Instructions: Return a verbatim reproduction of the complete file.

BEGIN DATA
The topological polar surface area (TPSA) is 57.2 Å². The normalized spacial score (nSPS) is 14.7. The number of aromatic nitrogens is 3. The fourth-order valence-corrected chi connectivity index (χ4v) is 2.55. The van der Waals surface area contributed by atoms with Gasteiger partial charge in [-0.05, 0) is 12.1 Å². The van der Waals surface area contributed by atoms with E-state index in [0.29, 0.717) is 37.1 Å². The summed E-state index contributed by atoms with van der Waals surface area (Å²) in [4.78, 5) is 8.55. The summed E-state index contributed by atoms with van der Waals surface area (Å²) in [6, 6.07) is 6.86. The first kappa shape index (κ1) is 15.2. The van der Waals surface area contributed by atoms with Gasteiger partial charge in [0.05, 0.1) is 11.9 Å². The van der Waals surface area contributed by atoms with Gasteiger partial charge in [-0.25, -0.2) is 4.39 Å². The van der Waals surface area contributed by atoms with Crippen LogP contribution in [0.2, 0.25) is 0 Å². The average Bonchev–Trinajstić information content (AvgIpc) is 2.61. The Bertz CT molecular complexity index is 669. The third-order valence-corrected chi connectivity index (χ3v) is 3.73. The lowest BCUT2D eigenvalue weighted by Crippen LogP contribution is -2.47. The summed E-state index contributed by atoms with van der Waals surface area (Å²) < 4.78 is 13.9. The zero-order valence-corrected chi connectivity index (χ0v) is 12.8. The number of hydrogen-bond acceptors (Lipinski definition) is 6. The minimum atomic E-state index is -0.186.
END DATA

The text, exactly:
The topological polar surface area (TPSA) is 57.2 Å². The normalized spacial score (nSPS) is 14.7. The number of aromatic nitrogens is 3. The fourth-order valence-corrected chi connectivity index (χ4v) is 2.55. The van der Waals surface area contributed by atoms with Gasteiger partial charge in [-0.05, 0) is 12.1 Å². The van der Waals surface area contributed by atoms with E-state index in [0.29, 0.717) is 37.1 Å². The summed E-state index contributed by atoms with van der Waals surface area (Å²) in [4.78, 5) is 8.55. The summed E-state index contributed by atoms with van der Waals surface area (Å²) in [6, 6.07) is 6.86. The first kappa shape index (κ1) is 15.2. The van der Waals surface area contributed by atoms with Gasteiger partial charge in [0.05, 0.1) is 11.9 Å². The van der Waals surface area contributed by atoms with Gasteiger partial charge in [-0.25, -0.2) is 4.39 Å². The van der Waals surface area contributed by atoms with Crippen LogP contribution in [0.2, 0.25) is 0 Å². The average Bonchev–Trinajstić information content (AvgIpc) is 2.61. The Bertz CT molecular complexity index is 669. The third-order valence-corrected chi connectivity index (χ3v) is 3.73. The lowest BCUT2D eigenvalue weighted by Crippen LogP contribution is -2.47. The summed E-state index contributed by atoms with van der Waals surface area (Å²) < 4.78 is 13.9. The zero-order valence-corrected chi connectivity index (χ0v) is 12.8. The number of hydrogen-bond acceptors (Lipinski definition) is 6. The minimum atomic E-state index is -0.186.